2016 Copa America Centenario will be played, but CONCACAF might not be involved

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Fear not, fans of the South American game — the Copa America Centenario will be played in the summer of 2016.

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Next summer’s tournament, organized as a celebration of the 100th anniversary of the very first Copa America, had been in serious doubt ever since 14 current and former FIFA executives, including a number of leaders from South America’s CONMEBOL confederation, were indicted and arrested on corruption charges back in May. That’s the good news.

Now comes the bad news: CONCACAF, the confederation of North and Central America and the Caribbean, which includes the United States and Mexico, has its own problems at the moment and might not be involved after all.

The tournament was originally scheduled to be hosted in cities all across the US, which would have meant one thing for sure: a massive payday for anyone and everyone involved. But, with CONCACAF and CONMEBOL currently at the center of the FIFA scandal — former confederation presidents Jack Warner and Eugenio Figueredo, respectively, who were instrumental in organizing the 2016 Copa, are two of the key figures in the FBI and Department of Justice’s case — the organization’s new leaders are reportedly weary of participating in next summer’s spectacle.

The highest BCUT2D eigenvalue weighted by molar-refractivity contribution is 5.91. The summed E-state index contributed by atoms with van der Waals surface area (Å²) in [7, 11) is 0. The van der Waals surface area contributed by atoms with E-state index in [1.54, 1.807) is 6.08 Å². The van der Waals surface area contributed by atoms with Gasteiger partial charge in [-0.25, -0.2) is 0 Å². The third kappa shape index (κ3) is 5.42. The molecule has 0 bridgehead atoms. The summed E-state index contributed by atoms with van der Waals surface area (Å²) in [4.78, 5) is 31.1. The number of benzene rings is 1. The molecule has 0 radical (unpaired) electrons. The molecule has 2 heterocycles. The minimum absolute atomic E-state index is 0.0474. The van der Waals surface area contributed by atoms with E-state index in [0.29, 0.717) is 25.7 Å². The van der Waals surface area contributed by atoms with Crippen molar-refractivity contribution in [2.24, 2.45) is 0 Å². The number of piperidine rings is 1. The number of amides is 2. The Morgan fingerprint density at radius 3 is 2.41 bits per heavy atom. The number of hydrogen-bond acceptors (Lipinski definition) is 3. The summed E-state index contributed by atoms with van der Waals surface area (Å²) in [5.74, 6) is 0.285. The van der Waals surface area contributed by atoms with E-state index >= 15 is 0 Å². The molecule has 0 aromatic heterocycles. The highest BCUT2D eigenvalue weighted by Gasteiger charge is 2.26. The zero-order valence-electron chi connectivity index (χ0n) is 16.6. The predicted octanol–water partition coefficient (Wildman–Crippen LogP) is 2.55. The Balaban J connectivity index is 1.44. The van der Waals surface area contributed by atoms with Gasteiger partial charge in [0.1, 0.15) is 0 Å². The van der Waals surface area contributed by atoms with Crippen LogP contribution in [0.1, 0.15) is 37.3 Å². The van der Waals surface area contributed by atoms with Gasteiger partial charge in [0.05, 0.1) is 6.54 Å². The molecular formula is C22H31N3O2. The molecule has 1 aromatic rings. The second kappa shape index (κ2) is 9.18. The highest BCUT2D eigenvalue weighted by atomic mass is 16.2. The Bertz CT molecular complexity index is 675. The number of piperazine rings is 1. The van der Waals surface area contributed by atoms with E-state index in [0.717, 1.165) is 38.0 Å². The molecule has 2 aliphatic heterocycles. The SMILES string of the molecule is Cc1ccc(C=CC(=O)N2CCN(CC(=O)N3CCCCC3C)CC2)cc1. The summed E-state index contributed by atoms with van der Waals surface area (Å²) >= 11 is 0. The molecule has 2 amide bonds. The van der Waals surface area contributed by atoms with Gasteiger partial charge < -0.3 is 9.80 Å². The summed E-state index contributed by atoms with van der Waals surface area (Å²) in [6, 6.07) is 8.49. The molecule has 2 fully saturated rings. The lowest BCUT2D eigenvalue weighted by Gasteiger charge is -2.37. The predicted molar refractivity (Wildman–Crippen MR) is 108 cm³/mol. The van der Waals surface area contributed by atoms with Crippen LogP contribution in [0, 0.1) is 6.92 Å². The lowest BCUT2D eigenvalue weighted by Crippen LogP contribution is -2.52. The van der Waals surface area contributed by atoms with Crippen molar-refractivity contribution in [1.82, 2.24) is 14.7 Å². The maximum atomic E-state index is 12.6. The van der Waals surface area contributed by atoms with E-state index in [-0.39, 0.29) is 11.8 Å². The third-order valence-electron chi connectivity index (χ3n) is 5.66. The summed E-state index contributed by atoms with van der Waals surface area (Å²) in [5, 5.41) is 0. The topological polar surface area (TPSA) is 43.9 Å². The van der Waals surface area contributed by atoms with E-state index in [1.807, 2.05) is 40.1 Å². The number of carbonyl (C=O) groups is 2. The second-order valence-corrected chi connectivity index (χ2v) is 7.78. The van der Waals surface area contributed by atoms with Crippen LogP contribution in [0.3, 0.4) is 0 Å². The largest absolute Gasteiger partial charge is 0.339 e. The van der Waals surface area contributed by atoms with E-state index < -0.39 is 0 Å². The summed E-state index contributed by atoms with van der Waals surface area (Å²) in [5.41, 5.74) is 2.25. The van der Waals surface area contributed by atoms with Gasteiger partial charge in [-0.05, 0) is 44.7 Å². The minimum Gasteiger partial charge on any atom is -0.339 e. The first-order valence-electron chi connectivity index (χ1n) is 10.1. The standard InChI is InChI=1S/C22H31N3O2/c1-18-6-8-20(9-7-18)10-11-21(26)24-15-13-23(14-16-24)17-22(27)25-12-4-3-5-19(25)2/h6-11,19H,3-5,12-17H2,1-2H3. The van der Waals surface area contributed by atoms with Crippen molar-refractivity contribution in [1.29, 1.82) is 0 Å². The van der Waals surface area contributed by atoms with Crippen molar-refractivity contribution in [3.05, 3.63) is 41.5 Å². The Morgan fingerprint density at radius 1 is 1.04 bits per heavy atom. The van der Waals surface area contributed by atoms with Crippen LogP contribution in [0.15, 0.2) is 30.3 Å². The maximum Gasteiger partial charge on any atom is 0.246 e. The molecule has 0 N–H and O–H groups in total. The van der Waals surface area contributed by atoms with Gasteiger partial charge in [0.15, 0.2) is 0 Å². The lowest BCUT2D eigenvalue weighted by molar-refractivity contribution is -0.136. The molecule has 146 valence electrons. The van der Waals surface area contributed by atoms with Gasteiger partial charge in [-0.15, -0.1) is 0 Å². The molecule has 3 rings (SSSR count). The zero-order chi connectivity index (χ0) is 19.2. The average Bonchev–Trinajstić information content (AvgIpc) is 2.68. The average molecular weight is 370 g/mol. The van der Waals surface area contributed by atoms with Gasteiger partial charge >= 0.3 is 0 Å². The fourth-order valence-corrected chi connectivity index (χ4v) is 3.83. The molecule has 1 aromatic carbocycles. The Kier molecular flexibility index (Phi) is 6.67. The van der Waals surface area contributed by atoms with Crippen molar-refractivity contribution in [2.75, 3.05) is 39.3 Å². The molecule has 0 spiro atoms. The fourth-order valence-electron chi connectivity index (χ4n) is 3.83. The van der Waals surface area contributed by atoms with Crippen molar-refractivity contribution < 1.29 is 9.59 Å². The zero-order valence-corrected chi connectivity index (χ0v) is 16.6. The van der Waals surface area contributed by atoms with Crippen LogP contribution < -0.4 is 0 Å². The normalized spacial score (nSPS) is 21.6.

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CONMEBOL president Juan Angel Napout, on CONCACAF’s ongoing dilemma, from the Daily Mail:

“We want to do it.”

“The 100 years are important and we have to celebrate. (The Copa) is on the official FIFA calendar and that is valued very highly.

“Originally, we want to keep going with what we’ve done, keep going with CONCACAF but we understand the moment they are going through and we are not going to force anyone to do anything.

“What I can assure you is that the 100 years will be celebrated and that is going to be on the pitch.”

The 2016 Copa was supposed to be a 16-team tournament (as opposed to its standard 12-team field) with all 10 South American nations, the US and Mexico, and four other national teams from CONCACAF competing. (CONMEBOL traditionally invites two other nations to the tournament to field three groups of four teams — past invitees have included the US, Mexico, Costa Rica and Japan, among others.)